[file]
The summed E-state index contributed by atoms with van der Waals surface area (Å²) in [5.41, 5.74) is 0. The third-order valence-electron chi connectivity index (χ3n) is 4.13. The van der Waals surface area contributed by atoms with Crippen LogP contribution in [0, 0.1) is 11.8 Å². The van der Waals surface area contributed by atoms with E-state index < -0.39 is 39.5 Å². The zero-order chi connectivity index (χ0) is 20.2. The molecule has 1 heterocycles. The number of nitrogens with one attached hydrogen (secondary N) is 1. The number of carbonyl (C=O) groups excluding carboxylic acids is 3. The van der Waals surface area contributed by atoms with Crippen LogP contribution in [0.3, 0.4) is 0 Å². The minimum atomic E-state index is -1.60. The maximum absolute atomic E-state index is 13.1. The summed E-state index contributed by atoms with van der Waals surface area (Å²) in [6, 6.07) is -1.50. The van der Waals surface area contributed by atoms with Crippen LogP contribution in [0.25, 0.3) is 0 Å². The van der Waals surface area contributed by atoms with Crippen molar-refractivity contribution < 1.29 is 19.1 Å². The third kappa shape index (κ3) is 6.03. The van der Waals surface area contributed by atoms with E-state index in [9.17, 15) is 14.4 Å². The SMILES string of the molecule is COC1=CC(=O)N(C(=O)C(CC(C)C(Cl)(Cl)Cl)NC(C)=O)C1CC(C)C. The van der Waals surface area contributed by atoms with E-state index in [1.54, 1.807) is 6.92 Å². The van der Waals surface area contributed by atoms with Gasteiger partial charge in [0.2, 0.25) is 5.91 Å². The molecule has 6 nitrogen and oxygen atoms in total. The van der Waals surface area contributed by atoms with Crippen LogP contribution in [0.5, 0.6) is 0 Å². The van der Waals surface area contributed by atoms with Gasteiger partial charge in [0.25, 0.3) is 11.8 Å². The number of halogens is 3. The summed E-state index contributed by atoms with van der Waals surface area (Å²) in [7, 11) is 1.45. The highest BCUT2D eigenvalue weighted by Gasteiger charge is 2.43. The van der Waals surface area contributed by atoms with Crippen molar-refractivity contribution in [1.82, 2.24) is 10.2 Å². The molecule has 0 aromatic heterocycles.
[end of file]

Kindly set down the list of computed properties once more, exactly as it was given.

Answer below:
The summed E-state index contributed by atoms with van der Waals surface area (Å²) in [5.41, 5.74) is 0. The third-order valence-electron chi connectivity index (χ3n) is 4.13. The van der Waals surface area contributed by atoms with Crippen LogP contribution in [0, 0.1) is 11.8 Å². The van der Waals surface area contributed by atoms with E-state index < -0.39 is 39.5 Å². The zero-order chi connectivity index (χ0) is 20.2. The molecule has 1 heterocycles. The number of nitrogens with one attached hydrogen (secondary N) is 1. The number of carbonyl (C=O) groups excluding carboxylic acids is 3. The van der Waals surface area contributed by atoms with Crippen LogP contribution in [0.3, 0.4) is 0 Å². The minimum atomic E-state index is -1.60. The maximum absolute atomic E-state index is 13.1. The summed E-state index contributed by atoms with van der Waals surface area (Å²) in [6, 6.07) is -1.50. The van der Waals surface area contributed by atoms with Crippen LogP contribution in [0.25, 0.3) is 0 Å². The van der Waals surface area contributed by atoms with Crippen molar-refractivity contribution < 1.29 is 19.1 Å². The third kappa shape index (κ3) is 6.03. The van der Waals surface area contributed by atoms with E-state index in [9.17, 15) is 14.4 Å². The SMILES string of the molecule is COC1=CC(=O)N(C(=O)C(CC(C)C(Cl)(Cl)Cl)NC(C)=O)C1CC(C)C. The van der Waals surface area contributed by atoms with E-state index in [1.54, 1.807) is 6.92 Å². The van der Waals surface area contributed by atoms with Gasteiger partial charge in [0.2, 0.25) is 5.91 Å². The molecule has 6 nitrogen and oxygen atoms in total. The van der Waals surface area contributed by atoms with Crippen LogP contribution in [0.5, 0.6) is 0 Å². The van der Waals surface area contributed by atoms with Gasteiger partial charge in [0.25, 0.3) is 11.8 Å². The number of halogens is 3. The summed E-state index contributed by atoms with van der Waals surface area (Å²) in [7, 11) is 1.45. The highest BCUT2D eigenvalue weighted by Gasteiger charge is 2.43. The van der Waals surface area contributed by atoms with Crippen molar-refractivity contribution in [1.82, 2.24) is 10.2 Å². The molecule has 0 aromatic heterocycles.